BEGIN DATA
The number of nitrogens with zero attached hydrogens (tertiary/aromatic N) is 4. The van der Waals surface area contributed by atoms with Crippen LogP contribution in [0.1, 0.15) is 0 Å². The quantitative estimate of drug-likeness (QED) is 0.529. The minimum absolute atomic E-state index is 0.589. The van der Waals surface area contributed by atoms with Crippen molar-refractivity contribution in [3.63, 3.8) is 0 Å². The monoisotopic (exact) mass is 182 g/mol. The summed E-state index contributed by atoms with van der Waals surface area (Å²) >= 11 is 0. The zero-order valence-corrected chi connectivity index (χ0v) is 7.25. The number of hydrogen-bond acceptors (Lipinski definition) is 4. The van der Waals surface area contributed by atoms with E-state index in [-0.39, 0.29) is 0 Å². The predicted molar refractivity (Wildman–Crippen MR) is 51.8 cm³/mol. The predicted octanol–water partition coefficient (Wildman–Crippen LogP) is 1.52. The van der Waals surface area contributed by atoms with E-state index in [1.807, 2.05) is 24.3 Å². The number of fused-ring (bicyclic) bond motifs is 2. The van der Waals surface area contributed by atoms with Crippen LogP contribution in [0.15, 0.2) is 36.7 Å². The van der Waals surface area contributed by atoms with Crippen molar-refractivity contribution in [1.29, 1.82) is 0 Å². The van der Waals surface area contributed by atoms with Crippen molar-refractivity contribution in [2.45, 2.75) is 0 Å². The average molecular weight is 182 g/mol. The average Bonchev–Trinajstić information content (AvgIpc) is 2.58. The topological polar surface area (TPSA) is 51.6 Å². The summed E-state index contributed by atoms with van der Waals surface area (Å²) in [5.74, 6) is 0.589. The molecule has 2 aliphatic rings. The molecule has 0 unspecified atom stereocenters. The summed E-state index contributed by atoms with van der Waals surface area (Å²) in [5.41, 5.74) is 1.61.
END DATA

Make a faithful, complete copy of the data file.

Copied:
The number of nitrogens with zero attached hydrogens (tertiary/aromatic N) is 4. The van der Waals surface area contributed by atoms with Crippen LogP contribution in [0.1, 0.15) is 0 Å². The quantitative estimate of drug-likeness (QED) is 0.529. The minimum absolute atomic E-state index is 0.589. The van der Waals surface area contributed by atoms with Crippen molar-refractivity contribution in [3.63, 3.8) is 0 Å². The monoisotopic (exact) mass is 182 g/mol. The summed E-state index contributed by atoms with van der Waals surface area (Å²) >= 11 is 0. The zero-order valence-corrected chi connectivity index (χ0v) is 7.25. The number of hydrogen-bond acceptors (Lipinski definition) is 4. The van der Waals surface area contributed by atoms with E-state index in [-0.39, 0.29) is 0 Å². The predicted molar refractivity (Wildman–Crippen MR) is 51.8 cm³/mol. The predicted octanol–water partition coefficient (Wildman–Crippen LogP) is 1.52. The van der Waals surface area contributed by atoms with E-state index in [1.807, 2.05) is 24.3 Å². The number of fused-ring (bicyclic) bond motifs is 2. The van der Waals surface area contributed by atoms with Crippen LogP contribution in [0.15, 0.2) is 36.7 Å². The van der Waals surface area contributed by atoms with Crippen molar-refractivity contribution in [1.29, 1.82) is 0 Å². The van der Waals surface area contributed by atoms with Crippen molar-refractivity contribution in [2.45, 2.75) is 0 Å². The average molecular weight is 182 g/mol. The average Bonchev–Trinajstić information content (AvgIpc) is 2.58. The topological polar surface area (TPSA) is 51.6 Å². The summed E-state index contributed by atoms with van der Waals surface area (Å²) in [5.74, 6) is 0.589. The molecule has 2 aliphatic rings. The molecule has 0 unspecified atom stereocenters. The summed E-state index contributed by atoms with van der Waals surface area (Å²) in [5.41, 5.74) is 1.61.